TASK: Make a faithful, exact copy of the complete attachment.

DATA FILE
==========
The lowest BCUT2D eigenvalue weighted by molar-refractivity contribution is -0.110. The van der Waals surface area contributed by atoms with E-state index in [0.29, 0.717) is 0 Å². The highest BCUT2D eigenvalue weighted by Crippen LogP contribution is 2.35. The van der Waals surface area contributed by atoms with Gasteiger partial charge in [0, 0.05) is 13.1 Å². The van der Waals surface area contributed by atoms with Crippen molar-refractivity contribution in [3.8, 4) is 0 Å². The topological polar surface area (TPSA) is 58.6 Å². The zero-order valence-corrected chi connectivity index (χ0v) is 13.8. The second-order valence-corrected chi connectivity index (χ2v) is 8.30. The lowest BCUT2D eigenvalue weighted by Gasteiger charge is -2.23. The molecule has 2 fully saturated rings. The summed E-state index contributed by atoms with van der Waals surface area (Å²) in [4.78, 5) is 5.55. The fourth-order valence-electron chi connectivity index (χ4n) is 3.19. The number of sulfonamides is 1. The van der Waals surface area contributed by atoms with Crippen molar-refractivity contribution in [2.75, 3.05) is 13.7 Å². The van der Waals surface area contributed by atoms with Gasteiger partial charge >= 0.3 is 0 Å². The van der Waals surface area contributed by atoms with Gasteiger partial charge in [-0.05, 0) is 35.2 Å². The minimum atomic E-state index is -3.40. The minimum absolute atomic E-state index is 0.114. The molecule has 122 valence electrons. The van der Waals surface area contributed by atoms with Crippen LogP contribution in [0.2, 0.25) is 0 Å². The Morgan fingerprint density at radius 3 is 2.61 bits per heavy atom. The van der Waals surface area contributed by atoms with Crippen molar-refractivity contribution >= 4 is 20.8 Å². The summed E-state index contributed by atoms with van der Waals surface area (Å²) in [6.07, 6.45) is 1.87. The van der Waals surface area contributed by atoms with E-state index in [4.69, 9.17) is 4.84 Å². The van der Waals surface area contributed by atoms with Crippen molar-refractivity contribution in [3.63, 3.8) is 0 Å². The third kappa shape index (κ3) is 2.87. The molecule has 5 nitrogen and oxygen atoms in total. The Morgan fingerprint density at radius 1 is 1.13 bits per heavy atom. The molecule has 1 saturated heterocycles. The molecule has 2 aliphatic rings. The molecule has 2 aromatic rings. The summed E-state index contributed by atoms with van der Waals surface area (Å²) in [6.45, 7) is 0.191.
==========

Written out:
The lowest BCUT2D eigenvalue weighted by molar-refractivity contribution is -0.110. The van der Waals surface area contributed by atoms with E-state index in [0.29, 0.717) is 0 Å². The highest BCUT2D eigenvalue weighted by Crippen LogP contribution is 2.35. The van der Waals surface area contributed by atoms with Gasteiger partial charge in [0, 0.05) is 13.1 Å². The van der Waals surface area contributed by atoms with Crippen molar-refractivity contribution in [3.8, 4) is 0 Å². The topological polar surface area (TPSA) is 58.6 Å². The zero-order valence-corrected chi connectivity index (χ0v) is 13.8. The second-order valence-corrected chi connectivity index (χ2v) is 8.30. The lowest BCUT2D eigenvalue weighted by Gasteiger charge is -2.23. The molecule has 2 fully saturated rings. The summed E-state index contributed by atoms with van der Waals surface area (Å²) in [4.78, 5) is 5.55. The fourth-order valence-electron chi connectivity index (χ4n) is 3.19. The number of sulfonamides is 1. The van der Waals surface area contributed by atoms with Crippen molar-refractivity contribution in [2.75, 3.05) is 13.7 Å². The van der Waals surface area contributed by atoms with Gasteiger partial charge >= 0.3 is 0 Å². The van der Waals surface area contributed by atoms with Gasteiger partial charge in [-0.05, 0) is 35.2 Å². The minimum atomic E-state index is -3.40. The minimum absolute atomic E-state index is 0.114. The molecule has 122 valence electrons. The van der Waals surface area contributed by atoms with Crippen LogP contribution in [0.2, 0.25) is 0 Å². The Morgan fingerprint density at radius 3 is 2.61 bits per heavy atom. The van der Waals surface area contributed by atoms with Crippen molar-refractivity contribution >= 4 is 20.8 Å². The summed E-state index contributed by atoms with van der Waals surface area (Å²) in [6.07, 6.45) is 1.87. The van der Waals surface area contributed by atoms with E-state index in [4.69, 9.17) is 4.84 Å². The van der Waals surface area contributed by atoms with Crippen molar-refractivity contribution in [3.63, 3.8) is 0 Å². The third kappa shape index (κ3) is 2.87. The molecule has 5 nitrogen and oxygen atoms in total. The Morgan fingerprint density at radius 1 is 1.13 bits per heavy atom. The molecule has 1 saturated heterocycles. The molecule has 2 aliphatic rings. The molecule has 2 aromatic rings. The summed E-state index contributed by atoms with van der Waals surface area (Å²) in [6.45, 7) is 0.191.